Documenting injuries that occur during play is a unique challenge for team physicians.
Courtesy of iStock/Thinkstock


Published 1/1/2014
Aloiya R. Earl; David H. Sohn, JD, MD

Caring for the Professional Athlete

Unique pressures and liability implications surround orthopaedic care and clearance

Team physicians representing professional sports organizations face a complex set of challenges relating to medical liability, litigation, and external pressures. Their patient population includes high-profile athletes performing for big business. Every patient comes with a coach, teammates, management, and fans—and each has an agenda. Every medical decision could potentially end up at the center of media scrutiny.

Sports medicine physicians often face a dilemma shaped by the different sets of pressures from athletes and team affiliates. The goal of a team physician is to foster the long-term health and well-being of the athletes with full recovery from musculoskeletal injuries and related surgeries. The goal of the athletes and team management is often performance-based, with monetary implications and a focus on returning to play as soon as possible.

These competing goals can quickly breed tensions in the physician-patient relationship. Adding to the complexity is the litigious environment of sports medicine. Disagreements about best practices and clinical judgments can cost team physicians millions of dollars in malpractice awards.

Responsibilities of the team physician
The AAOS Information Statement on Team Physician Definition, Qualifications, and Responsibilities defines the role of a team physician as follows: The team physician should possess special proficiency in the prevention and care of musculoskeletal injuries and medical conditions encountered in sports. The team physician integrates medical expertise with medical consultants, certified and/or licensed athletic trainers, and other allied health care professionals (athletic care network). The team physician is ultimately responsible for the clearance to participate and the return-to-play decision.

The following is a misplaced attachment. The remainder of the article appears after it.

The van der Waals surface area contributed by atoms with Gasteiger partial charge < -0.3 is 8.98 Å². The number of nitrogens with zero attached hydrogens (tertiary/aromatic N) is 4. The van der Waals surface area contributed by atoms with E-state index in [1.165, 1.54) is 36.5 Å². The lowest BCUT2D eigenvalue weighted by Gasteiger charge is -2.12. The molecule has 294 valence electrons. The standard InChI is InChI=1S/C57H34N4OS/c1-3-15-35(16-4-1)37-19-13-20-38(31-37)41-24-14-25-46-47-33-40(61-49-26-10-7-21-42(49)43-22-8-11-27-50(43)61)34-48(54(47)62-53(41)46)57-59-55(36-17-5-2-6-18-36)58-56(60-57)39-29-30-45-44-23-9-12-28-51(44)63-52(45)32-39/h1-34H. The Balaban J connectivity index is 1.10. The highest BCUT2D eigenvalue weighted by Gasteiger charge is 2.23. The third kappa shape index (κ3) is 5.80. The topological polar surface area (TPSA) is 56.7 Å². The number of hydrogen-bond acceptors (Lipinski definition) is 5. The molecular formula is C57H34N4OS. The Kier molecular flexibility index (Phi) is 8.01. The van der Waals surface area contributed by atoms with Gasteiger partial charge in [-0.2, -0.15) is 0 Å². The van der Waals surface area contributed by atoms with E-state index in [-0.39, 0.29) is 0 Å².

Physicians must also educate athletes about their injuries, treatment plans, and the risks associated with returning to play. Informed consent must be received from the athlete before initiating any treatment plan. Orthopaedic surgeons who serve as team physicians must be comfortable consulting a different specialist when necessary; for example, a consultation with a neurologist for a severe concussion or a cardiologist for evaluation of a potentially dangerous arrhythmia or cardiomyopathy may be needed.

Athlete vs. physician
Many medical malpractice lawsuits in professional sport involve athletes accusing team physicians of negligent conduct. For an athlete to claim a physician has displayed negligent conduct, the following four elements of the legal term “negligence” must be demonstrated:

  • Duty of care—The physician being sued has a legal duty to care for and make medical decisions relating to the injured athlete. This is often proven by contractual accountability.